Sentaku: Getting Japan to choose
Posted by ampontan on Thursday, March 6, 2008
I want to clean up Japan once and for all.
– Sakamoto Ryoma
THERE’S A REASON the activist group Sentaku chose this statement by Sakamoto Ryoma (1834-1867), a citizen-activist himself, as the inspiration for its activities and the name of its organization. Sentaku in Japanese means both to choose and to clean. (They are homonyms.)
Sakamoto lived during a period of yeasty ferment in Japanese history—the old order had succumbed to entropy, and a new order was struggling to be born. When Commodore Perry barged into Tokyo Bay in 1853 with his black ships, Japan was a technologically backward nation whose political structure was the essence of top-down rule. It had been governed for 250 years by the Tokugawa shoguns, hereditary military dictators who strictly enforced the country’s isolation. Local government consisted of about 260 feudal domains, and an oppressive class structure stunted the nation’s growth.
A self-described “potato digger from Tosa” (now Kochi Prefecture) and a masterless samurai, Sakamoto at first wanted to expel the barbarian foreigners, but later came to admire the Western system of representative government and free trade with other nations. He played a key role in the events that led to the downfall of the Tokugawa regime when he and others convinced the last shogun, Tokugawa Yoshinobu, to resign rather than face open rebellion. That finally placed Japan on the road to modernization and interaction with the world.
Sakamoto expressed the motive for his desire to make Japan choose when he write in a letter to his sister that his intent was to “clean up Japan once and for all.”
It’s Yesterday Once More
Today, Japan’s stagnant political system shares some of the characteristics of the terminal stage Shogunate that Sakamoto wished to scrub out. Entropy has had its way with the postwar paradigm of the so-called Iron Triangle: rule by the Liberal Democratic Party (the original grand coalition), the bureaucracy, and business interests working hand in glove.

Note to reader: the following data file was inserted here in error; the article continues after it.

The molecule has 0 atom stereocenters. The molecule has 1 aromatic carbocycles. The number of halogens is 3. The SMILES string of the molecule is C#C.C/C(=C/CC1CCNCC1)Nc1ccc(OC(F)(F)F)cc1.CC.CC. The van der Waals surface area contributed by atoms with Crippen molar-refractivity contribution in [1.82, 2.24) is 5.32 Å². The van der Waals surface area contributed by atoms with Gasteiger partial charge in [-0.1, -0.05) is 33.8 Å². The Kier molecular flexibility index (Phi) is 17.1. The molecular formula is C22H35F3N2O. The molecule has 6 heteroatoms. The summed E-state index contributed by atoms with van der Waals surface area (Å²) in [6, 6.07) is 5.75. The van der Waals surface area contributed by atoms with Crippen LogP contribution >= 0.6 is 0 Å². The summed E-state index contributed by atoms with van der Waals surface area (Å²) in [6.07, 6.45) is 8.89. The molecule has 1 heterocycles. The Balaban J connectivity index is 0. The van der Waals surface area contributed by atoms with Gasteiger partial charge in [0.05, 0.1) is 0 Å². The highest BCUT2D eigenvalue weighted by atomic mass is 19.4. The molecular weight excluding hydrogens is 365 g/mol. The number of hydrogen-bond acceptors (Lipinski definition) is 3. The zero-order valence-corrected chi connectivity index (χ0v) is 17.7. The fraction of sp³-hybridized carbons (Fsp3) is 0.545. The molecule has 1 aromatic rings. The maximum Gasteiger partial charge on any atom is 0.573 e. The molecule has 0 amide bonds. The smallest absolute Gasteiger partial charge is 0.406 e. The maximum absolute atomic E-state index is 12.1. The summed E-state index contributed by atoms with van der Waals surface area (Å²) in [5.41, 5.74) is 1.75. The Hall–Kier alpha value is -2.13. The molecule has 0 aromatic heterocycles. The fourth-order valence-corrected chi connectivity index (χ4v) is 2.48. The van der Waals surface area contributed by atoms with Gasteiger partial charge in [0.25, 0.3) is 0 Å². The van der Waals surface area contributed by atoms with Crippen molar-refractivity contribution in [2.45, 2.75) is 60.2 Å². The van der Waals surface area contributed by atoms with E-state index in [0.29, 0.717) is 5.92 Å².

This system once worked to Japan’s advantage because it allowed the country to pull itself up by its bootstraps in the space of a generation from the havoc wreaked by the war and climb into the ranks of the advanced industrialized nations, creating in the process the world’s second largest economy.
But the arrangements that allowed Japan to remake itself have become an obstacle to its continued progress now that success has been achieved. No iron triangle has the flexibility to permit a country to move swiftly and freely in a modern global economy and to reap the benefits of the unfettered talents of individual citizens acting on their own behalf. Iron becomes encrusted with corrosive layers of vested interests more interested in gaining the political upper hand and feathering their own nest rather than in the national welfare.
The behavior of national government is stifling the emergence of the reforms necessary for the sustaining the country’s prosperity and well-being, and the political class at the national level is more often part of the problem rather than part of the solution. While significant elements within the ruling LDP would follow the path to reform created by its icebreaker, former Prime Minister Koizumi Jun’ichiro, they are stymied by the party’s ties to the bureaucracy and vested interests.
There are reformists among the opposition Democratic Party of Japan, but the party lacks integrity in both senses of the word–it is composed of incompatible elements incapable of action as a cohesive unit without strict top-down party discipline, and its behavior in the Diet as a party seems designed only to create a Nagata-cho sturm-und-drang that would allow it to take power. Had the near-desperate electorate of Japan approved of their behavior, they would have given the party a mandate to form a government years ago.
But as in the latter days of the Tokugawas, a yeasty ferment is at work in today’s Japan that would transform Japan from the ground up.